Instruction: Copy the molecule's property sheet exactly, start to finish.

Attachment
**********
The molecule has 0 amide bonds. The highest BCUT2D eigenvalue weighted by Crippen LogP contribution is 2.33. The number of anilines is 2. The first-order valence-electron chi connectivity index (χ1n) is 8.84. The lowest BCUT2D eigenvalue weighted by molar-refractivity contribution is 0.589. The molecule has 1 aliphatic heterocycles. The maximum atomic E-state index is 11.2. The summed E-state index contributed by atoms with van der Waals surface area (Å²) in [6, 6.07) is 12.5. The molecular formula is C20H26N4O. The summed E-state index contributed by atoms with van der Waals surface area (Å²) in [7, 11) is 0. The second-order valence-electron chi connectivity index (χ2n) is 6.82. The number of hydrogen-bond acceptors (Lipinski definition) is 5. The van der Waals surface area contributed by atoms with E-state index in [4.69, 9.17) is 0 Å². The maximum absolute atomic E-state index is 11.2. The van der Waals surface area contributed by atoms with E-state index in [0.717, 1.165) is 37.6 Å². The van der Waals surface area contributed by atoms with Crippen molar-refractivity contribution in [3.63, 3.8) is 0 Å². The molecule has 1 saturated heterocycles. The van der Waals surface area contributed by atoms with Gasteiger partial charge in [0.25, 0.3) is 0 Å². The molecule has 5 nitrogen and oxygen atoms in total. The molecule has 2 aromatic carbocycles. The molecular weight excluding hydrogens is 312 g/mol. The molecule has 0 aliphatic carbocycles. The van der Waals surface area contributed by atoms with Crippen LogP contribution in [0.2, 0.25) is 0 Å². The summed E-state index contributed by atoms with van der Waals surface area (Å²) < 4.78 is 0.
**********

The molecule has 0 amide bonds. The highest BCUT2D eigenvalue weighted by Crippen LogP contribution is 2.33. The number of anilines is 2. The first-order valence-electron chi connectivity index (χ1n) is 8.84. The lowest BCUT2D eigenvalue weighted by molar-refractivity contribution is 0.589. The molecule has 1 aliphatic heterocycles. The maximum atomic E-state index is 11.2. The summed E-state index contributed by atoms with van der Waals surface area (Å²) in [6, 6.07) is 12.5. The molecular formula is C20H26N4O. The summed E-state index contributed by atoms with van der Waals surface area (Å²) in [7, 11) is 0. The second-order valence-electron chi connectivity index (χ2n) is 6.82. The number of hydrogen-bond acceptors (Lipinski definition) is 5. The van der Waals surface area contributed by atoms with E-state index in [4.69, 9.17) is 0 Å². The maximum absolute atomic E-state index is 11.2. The van der Waals surface area contributed by atoms with E-state index in [0.717, 1.165) is 37.6 Å². The van der Waals surface area contributed by atoms with Crippen molar-refractivity contribution in [3.63, 3.8) is 0 Å². The molecule has 1 saturated heterocycles. The van der Waals surface area contributed by atoms with Gasteiger partial charge in [0.25, 0.3) is 0 Å². The molecule has 5 nitrogen and oxygen atoms in total. The molecule has 2 aromatic carbocycles. The molecular weight excluding hydrogens is 312 g/mol. The molecule has 0 aliphatic carbocycles. The van der Waals surface area contributed by atoms with Crippen LogP contribution in [0.2, 0.25) is 0 Å². The summed E-state index contributed by atoms with van der Waals surface area (Å²) < 4.78 is 0.